What Has Come to Your Life?

It’s Advent Season

Advent means coming – the coming of the Messiah, the long awaited one.

There’s always something coming around the bend, isn’t there?

  • Your annual scourge of the flu
  • A job transition
  • New neighbors next door
  • A new and revolutionary software upgrade
  • An 800 year flood

As you reflect on this past year, what came into your life? What welcome events made your year that much better? Which disasters appeared over your horizon?

Christmas is now here, arriving as it always does – too soon but also full of just the right hidden messages that we needed to hear every day of our lives. The Good News of Christmas, the advent it introduces every year, causes us to stop, if we have the courage, and think about the things that mean the most to us, and maybe what we ought to do about it.

“…And then, just when everything is bearing down on us to such an extent that we can scarcely withstand it, the Christmas message comes to tell us that all our ideas are wrong, and that what we take to be evil and dark is really good and light because it comes from God. Our eyes are at fault, that is all. God is in the manger, wealth in poverty, light in darkness, succor in abandonment. No evil can befall us; whatever men may do to us, they cannot but serve the God who is secretly revealed as love and rules the world and our lives.” ― Dietrich Bonhoeffer

An advent of some sort or another is always appearing. This year, remember that nothing is going to arrive in your life that will surprise God or that can overwhelm his presence and power.

Even before the Good News was proclaimed in Bethlehem, God had promised his constant presence and protection.

“Do not be afraid, for I have ransomed you. I have called you by name; you are mine. When you go through deep waters, I will be with you. When you go through rivers of difficulty, you will not drown. When you walk through the fire of oppression, you will not be burned up; the flames will not consume you.”  – Isaiah 43:1-2

God has not changed and his promise remains.

What has arrived in your life this past year? Perhaps it was something really big that disrupted everything you thought was so certain. Maybe your life was right on its normal track but when you think about it, it’s really going nowhere.

We celebrate the advent of the Messiah at Christmas, as a reminder that our lives in Christ are no longer the same and that nothing will ever arrive to put our lives out of his order. Christ is now with us. No matter what else arrives in the years to come, Christ will always be here with us. We celebrate this reality every Christmas.

“And I will be with you, day after day, to the end of the age.” – Matthew 28:20 (The Voice)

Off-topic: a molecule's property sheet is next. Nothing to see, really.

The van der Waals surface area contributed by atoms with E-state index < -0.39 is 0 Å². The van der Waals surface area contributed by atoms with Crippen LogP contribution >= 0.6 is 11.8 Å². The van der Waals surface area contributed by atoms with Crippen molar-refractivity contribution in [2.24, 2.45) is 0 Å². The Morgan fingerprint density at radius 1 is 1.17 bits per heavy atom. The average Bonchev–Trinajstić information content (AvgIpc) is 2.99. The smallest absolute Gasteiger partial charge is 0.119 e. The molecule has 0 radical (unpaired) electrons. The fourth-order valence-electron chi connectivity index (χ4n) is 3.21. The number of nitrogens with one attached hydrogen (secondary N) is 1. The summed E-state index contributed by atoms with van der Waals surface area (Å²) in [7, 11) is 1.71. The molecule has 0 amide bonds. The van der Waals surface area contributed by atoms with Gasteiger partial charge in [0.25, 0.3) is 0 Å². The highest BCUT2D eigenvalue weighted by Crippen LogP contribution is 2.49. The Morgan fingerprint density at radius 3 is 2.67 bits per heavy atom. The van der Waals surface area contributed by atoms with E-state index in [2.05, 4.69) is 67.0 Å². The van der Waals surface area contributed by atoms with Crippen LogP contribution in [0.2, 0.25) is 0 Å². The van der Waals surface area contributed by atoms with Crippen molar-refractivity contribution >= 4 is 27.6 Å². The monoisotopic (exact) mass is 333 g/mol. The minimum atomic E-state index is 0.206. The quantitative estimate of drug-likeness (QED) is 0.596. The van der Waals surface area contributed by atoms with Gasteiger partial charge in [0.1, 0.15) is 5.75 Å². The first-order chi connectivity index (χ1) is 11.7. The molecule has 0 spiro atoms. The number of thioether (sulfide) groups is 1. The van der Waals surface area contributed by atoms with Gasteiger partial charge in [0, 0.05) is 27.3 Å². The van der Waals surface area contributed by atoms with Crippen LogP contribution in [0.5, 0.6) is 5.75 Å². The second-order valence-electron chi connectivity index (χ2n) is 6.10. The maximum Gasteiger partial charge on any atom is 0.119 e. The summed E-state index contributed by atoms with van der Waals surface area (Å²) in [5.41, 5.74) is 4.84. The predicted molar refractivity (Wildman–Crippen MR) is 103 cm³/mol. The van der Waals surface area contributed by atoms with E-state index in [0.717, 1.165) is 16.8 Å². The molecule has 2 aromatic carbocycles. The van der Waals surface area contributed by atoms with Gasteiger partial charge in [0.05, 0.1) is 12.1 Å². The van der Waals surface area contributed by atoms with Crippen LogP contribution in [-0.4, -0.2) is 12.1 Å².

“Because He has raised Jesus the Anointed from death, through His great mercy we have been reborn into a living hope…” – I Peter 1:3 (The Voice)

Christmas is the advent of every single day of hope that you and I have been living ever since. Be reminded this year that this hope is real because we live it out in front of the whole world each day (the good, the bad and and the ugly days). Jesus arrival, life, death and resurrection means that we can walk confidently in hope every single day.  It arrived and never left.

“The place that the shepherds found was not an academy or an abstract republic, it was not a place of myths allegorised or dissected or explained or explained away. It was a place of dreams come true.”  ― G.K. Chesterton

Empirical Living

I don’t know where I came across this quote…(I think it’s someone’s wisdom that just floats around the internet)

“Don’t let your ears hear what your eyes don’t see, and don’t let your mouth say what your heart doesn’t feel.”

I’m frequently encouraging my social science students to think and speak more empirically. I want them to be more specific and think about what they can feel, hear, see, taste or touch. To take their ideas (or those of others) and try them out, to see if any will hold any water. It’s another avenue to finding the truth.

Each one of us needs to live a life that’s always in search of the truth.

I don’t know about you, but it’s usually easy for me to get fuzzy in my thinking. In fact, it’s a rather common phenomenon among human beings.  Our minds are filled with all sorts of biased thinking.

  • Have you ever heard of the Planning Fallacy? That means that most of us underestimate the time it will take to complete a task.
  • What about the Social Comparison Bias? We don’t like to hire people who we believe will compete with our own particular strengths.
  • Then there is the Well-Traveled Road Effect – we tend to underestimate the time it takes to travel frequent routes and over-estimate the time it takes to travel less familiar routes.

Without even realizing it, we all develop crooked ways of thinking, feeling and then interacting with other people.

“Don’t use foul or abusive language. Let everything you say be good and helpful, so that your words will be an encouragement to those who hear them.” Ephesians 4:29

Does it have to be a cuss word to be considered “foul”? Sometimes, the most abusive words that I use toward others are little, bitty slights and slanders that I speak in jest. I do this automatically, without really thinking. My mouth is way ahead of my heart and soul.

“Instead, be kind to each other, tenderhearted, forgiving one another, just as God through Christ has forgiven you.” Ephesians 4:32

To follow the admonition of this Scripture takes deliberate, intentional and selfless living. It will mean more specific thinking about your words and deeds as they bless or harm those around you. You will have to find ways to be much more conscious about other people and to fade away yourself. Once your heart remembers it’s own bondage, it’s so much easier to let go and forgive.